NATO Intercepts 11 Russian Jets as War Games Continue

Russian jets
Russian Air Force Su-34 fighter-bombers take part in a rehearsal for a military parade in Minsk June 26, 2014. Bulgaria is objecting to 10 recent airspace violations by Russian planes. Vasily Fedosenk/REUTERS

Lithuania has intercepted the largest group of Russian military jets near allied airspace this year, in the early hours of this morning, as Russia continues its snap military exercises in the Baltic, Arctic and elsewhere.

The increasing number of unannounced Russian military drills near its Baltic neighbours, combined with Russia sending jets into airspace close to its European neighbours has prompted concern from defence officials on the continent before. Lithuania and Estonia’s defence ministries have previously said such tactics could allow Russia to redeploy forces on their borders.

On Monday Russia began one such drill, which includes testing the combat readiness of 38,000 servicemen from various branches of the armed forces by simulating war scenarios. The exercise is focused on the mobilisation of the entire Northern Fleet near the Arctic, military units were also deployed near the Black Sea and the Baltic.

As these exercises continue a spokesman for Lithuania’s Ministry of Defence says that 11 Russian military aircraft were spotted by NATO’s Baltic Air Police Mission flying in international airspace near Lithuania earlier today without the pre-filed plans for their route. The Ministry also reported the jets had their on board transponders switched off and they did not maintain radio communication.

The group of Russian jets, included long-range Su-27 and Su-34 fighters caught flying near the Russian Baltic enclave of Kaliningrad and were intercepted and escorted by allied Typhoon jets from the NATO base at the Lithuanian city of Šiauliai today.

The jets were intercepted before entering allied airspace, however the Lithuanian Ministry of Defence has highlighted that such maneuvers are still dangerous as they “pose a threat to civil aviation”.

The jets were all intercepted in one scramble, making it the largest such interception by the Baltic Air Police Mission so far in 2015. This follows the huge spike in interceptions of Russian planes for the NATO mission, which culminated in December when a record number occurred - 21 scrambles were performed by the alliance over the Baltic, intercepting almost 80 aircraft in the space of six days.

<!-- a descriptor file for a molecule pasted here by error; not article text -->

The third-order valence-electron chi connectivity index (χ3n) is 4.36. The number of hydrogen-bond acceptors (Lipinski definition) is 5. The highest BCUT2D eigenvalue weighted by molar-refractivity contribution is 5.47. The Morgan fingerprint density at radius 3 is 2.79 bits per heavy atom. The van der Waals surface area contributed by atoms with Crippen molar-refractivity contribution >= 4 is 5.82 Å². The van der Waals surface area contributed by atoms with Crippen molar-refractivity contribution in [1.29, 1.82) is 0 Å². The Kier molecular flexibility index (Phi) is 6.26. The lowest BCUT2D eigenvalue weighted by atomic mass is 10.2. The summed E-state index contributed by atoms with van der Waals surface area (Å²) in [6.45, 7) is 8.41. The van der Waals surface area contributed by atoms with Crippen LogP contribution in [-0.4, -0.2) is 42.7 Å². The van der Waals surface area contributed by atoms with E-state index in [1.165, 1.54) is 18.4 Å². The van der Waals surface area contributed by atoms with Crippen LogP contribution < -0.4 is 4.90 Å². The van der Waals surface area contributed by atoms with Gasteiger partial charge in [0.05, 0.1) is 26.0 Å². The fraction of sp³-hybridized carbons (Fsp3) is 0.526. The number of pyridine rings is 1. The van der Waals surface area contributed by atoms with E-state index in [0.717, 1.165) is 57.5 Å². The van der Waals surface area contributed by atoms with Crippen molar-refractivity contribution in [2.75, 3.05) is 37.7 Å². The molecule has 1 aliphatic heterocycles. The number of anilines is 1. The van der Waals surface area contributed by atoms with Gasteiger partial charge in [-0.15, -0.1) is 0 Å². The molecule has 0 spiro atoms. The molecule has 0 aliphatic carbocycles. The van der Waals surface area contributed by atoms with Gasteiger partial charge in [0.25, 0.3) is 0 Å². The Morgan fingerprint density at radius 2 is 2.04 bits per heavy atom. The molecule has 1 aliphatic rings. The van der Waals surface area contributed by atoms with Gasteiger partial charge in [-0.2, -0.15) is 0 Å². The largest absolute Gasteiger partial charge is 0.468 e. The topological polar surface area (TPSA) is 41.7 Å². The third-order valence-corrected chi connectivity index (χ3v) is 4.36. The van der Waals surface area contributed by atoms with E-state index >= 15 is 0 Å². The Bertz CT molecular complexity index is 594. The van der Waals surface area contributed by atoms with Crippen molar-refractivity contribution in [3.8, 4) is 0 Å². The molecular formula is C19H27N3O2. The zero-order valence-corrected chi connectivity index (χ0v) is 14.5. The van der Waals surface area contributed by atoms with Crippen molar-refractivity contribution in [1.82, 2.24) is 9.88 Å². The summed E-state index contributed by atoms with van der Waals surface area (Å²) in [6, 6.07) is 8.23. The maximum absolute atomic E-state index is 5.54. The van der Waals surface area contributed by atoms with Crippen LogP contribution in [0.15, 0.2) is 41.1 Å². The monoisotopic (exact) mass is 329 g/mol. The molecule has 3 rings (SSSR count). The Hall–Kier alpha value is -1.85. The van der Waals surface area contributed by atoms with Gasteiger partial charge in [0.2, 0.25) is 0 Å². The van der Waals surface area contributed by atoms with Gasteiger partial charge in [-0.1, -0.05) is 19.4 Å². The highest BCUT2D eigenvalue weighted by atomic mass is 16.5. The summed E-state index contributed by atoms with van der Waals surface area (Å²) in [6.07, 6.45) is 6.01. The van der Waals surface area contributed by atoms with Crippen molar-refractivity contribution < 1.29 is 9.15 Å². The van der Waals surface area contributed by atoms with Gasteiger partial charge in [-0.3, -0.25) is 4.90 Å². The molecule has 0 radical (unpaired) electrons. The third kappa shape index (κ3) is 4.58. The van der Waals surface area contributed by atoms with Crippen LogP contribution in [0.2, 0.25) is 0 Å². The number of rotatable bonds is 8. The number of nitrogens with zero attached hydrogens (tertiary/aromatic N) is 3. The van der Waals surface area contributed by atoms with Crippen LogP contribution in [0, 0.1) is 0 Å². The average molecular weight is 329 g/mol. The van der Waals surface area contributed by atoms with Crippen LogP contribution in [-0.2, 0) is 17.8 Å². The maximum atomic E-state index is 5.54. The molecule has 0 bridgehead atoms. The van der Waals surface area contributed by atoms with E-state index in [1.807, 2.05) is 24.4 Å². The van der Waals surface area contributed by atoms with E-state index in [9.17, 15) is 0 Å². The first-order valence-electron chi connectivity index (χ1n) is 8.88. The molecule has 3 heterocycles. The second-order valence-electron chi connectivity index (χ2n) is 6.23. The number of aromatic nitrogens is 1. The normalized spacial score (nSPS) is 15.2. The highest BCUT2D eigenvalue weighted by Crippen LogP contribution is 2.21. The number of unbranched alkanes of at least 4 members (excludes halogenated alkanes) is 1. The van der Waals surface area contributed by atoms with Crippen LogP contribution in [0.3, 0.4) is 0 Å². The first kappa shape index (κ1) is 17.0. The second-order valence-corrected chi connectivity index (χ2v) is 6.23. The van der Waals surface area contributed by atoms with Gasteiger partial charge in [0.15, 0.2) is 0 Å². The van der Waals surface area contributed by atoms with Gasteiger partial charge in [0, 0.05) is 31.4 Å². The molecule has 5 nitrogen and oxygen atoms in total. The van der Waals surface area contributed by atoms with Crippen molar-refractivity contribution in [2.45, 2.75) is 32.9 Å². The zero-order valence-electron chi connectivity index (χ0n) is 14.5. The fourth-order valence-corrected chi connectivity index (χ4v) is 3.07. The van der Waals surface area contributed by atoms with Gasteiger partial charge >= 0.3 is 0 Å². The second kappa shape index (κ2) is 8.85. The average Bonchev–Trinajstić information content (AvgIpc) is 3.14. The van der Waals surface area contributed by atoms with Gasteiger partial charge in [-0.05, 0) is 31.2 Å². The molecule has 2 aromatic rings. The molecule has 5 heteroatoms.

A spokesperson for the Lithuanian Ministry of Defence says that such scrambles have become a “daily occurrence” for the Baltic allies.

According to Baltic security expert Martin Hurt, some of the intercepted Russian jets were likely part of the Russian exercises in the region, however their unannounced flights near allied airspace have strategic purpose.

“While doing this, Russian authorities obviously track the behaviour of NATO and other nations’ air forces,” says Hurt, who has previously worked for the Swedish and Estonian defence ministries.

“This is, I am afraid to say, likely to continue and in the long run, NATO should consider whether the current level of military presence in the Baltic states is sufficient,” Hurt warns.

“Military exercises will undoubtedly raise the combat readiness of the Russian Armed Forces and at one point, something that first may seem to be an ordinary exercise may as well develop into a real military operation similarly to what happened in Crimea in February 2014.”

Hurt suggests NATO enforce Baltic defences with more “significant” measures, arguing that doing so would have “a sobering effect” on Russian decision making.

“Today’s Baltic Air Policing mission is what the name suggests – a peacetime police arrangement. It does not constitute a military form of deterrence, even though it certainly has a solid political element of deterrence,” he adds.

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